badaman
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#1
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#1
How do Inflation and Unemployment conflict?
How do Inflation + Balance of payments equilibrium conflict?
(+ evaluation)
Cheers x
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Eeyeche
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#2
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If inflation is cost push inflation companies may look to layoff workers to reduce costs

If inflation is high our exports are less competitive internationally and so reduce causing the deficit to widen


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jesus313
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this thread is so moist loooooooooool
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aniqaaai
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#4
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#4
(Original post by badaman)
How do Inflation and Unemployment conflict?
How do Inflation + Balance of payments equilibrium conflict?
(+ evaluation)
Cheers x
Inflation is typically manipulated by the Monetary Policy Committee and to sustain inflation they may increase interest rates. This means that people save more as they get higher returns and spend less as it costs more to borrow, resulting in less money flowing in the economy. This might mean that firms are unable to sell as many goods and services leading to them having to lay off workers, which means higher unemployment.

Also the government might increase taxes to control inflation which means people have less disposable income and so consumption as a component of aggregate demand reduces leading to the same effects as above.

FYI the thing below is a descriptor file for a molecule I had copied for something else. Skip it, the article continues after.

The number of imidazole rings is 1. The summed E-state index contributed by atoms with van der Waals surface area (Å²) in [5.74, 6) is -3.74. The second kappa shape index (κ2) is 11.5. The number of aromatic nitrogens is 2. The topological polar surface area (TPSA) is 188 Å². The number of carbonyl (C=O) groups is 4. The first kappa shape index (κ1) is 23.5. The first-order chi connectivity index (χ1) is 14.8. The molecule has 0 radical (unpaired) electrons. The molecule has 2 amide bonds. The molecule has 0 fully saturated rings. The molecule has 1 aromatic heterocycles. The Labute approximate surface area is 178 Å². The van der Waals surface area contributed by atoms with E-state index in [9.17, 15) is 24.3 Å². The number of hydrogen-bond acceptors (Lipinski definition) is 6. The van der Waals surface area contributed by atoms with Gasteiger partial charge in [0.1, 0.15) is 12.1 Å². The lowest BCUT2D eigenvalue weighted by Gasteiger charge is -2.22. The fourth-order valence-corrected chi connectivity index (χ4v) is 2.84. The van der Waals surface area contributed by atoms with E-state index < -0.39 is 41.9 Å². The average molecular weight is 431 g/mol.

The same applies for controlling unemployment because the government might spend more to train workers which increases the overall spending in the economy and would make prices rise = inflation.

Do you know the Phillips curve? It shows that you can't have both sustainable inflation and low unemployment and that can be used as evaluation.

For inflation and balance of payments it's pretty similar. If you're controlling inflation by raising interest rates it can cause the exchange rate to go up. Strong pound means that exports are more expensive and imports are cheaper, so you'll import more and export less creating a disequilibrium on the current account.

For evaluation you could say that it may not be as significant as the UK has a marginal propensity to import due to our lack or raw materials etc.

(Sorry for the essay, hope it helped though)
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badaman
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#5
Report Thread starter 6 years ago
#5
(Original post by aniqaaai)
Inflation is typically manipulated by the Monetary Policy Committee and to sustain inflation they may increase interest rates. This means that people save more as they get higher returns and spend less as it costs more to borrow, resulting in less money flowing in the economy. This might mean that firms are unable to sell as many goods and services leading to them having to lay off workers, which means higher unemployment.

Also the government might increase taxes to control inflation which means people have less disposable income and so consumption as a component of aggregate demand reduces leading to the same effects as above.

The same applies for controlling unemployment because the government might spend more to train workers which increases the overall spending in the economy and would make prices rise = inflation.

Do you know the Phillips curve? It shows that you can't have both sustainable inflation and low unemployment and that can be used as evaluation.

For inflation and balance of payments it's pretty similar. If you're controlling inflation by raising interest rates it can cause the exchange rate to go up. Strong pound means that exports are more expensive and imports are cheaper, so you'll import more and export less creating a disequilibrium on the current account.

For evaluation you could say that it may not be as significant as the UK has a marginal propensity to import due to our lack or raw materials etc.

(Sorry for the essay, hope it helped though)
Don't be sorry, now I think I can get a High A due to that essay.
Cheers.
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